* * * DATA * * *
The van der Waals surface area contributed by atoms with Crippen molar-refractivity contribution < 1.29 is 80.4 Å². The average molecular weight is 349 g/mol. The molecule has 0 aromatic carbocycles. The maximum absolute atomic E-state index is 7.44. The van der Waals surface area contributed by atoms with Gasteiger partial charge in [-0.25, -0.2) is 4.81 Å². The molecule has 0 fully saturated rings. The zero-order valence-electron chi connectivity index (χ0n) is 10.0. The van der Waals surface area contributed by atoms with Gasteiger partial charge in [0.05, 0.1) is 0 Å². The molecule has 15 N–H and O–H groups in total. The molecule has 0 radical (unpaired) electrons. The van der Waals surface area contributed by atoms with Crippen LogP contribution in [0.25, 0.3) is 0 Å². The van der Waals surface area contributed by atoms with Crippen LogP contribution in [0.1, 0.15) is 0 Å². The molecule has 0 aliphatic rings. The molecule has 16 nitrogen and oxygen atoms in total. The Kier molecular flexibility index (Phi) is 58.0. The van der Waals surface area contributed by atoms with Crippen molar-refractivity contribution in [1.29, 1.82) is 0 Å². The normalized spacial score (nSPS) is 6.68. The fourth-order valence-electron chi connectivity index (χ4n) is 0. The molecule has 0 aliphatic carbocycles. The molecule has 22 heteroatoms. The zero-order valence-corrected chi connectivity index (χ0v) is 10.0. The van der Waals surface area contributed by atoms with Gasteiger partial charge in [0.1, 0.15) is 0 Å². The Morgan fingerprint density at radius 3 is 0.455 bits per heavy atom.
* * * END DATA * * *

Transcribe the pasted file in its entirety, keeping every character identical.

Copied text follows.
The van der Waals surface area contributed by atoms with Crippen molar-refractivity contribution < 1.29 is 80.4 Å². The average molecular weight is 349 g/mol. The molecule has 0 aromatic carbocycles. The maximum absolute atomic E-state index is 7.44. The van der Waals surface area contributed by atoms with Gasteiger partial charge in [-0.25, -0.2) is 4.81 Å². The molecule has 0 fully saturated rings. The zero-order valence-electron chi connectivity index (χ0n) is 10.0. The van der Waals surface area contributed by atoms with Gasteiger partial charge in [0.05, 0.1) is 0 Å². The molecule has 15 N–H and O–H groups in total. The molecule has 0 radical (unpaired) electrons. The van der Waals surface area contributed by atoms with Crippen LogP contribution in [0.25, 0.3) is 0 Å². The van der Waals surface area contributed by atoms with Crippen LogP contribution in [0.1, 0.15) is 0 Å². The molecule has 0 aliphatic rings. The molecule has 16 nitrogen and oxygen atoms in total. The Kier molecular flexibility index (Phi) is 58.0. The van der Waals surface area contributed by atoms with Crippen molar-refractivity contribution in [1.29, 1.82) is 0 Å². The normalized spacial score (nSPS) is 6.68. The fourth-order valence-electron chi connectivity index (χ4n) is 0. The molecule has 0 aliphatic carbocycles. The molecule has 22 heteroatoms. The zero-order valence-corrected chi connectivity index (χ0v) is 10.0. The van der Waals surface area contributed by atoms with Gasteiger partial charge in [0.1, 0.15) is 0 Å². The Morgan fingerprint density at radius 3 is 0.455 bits per heavy atom.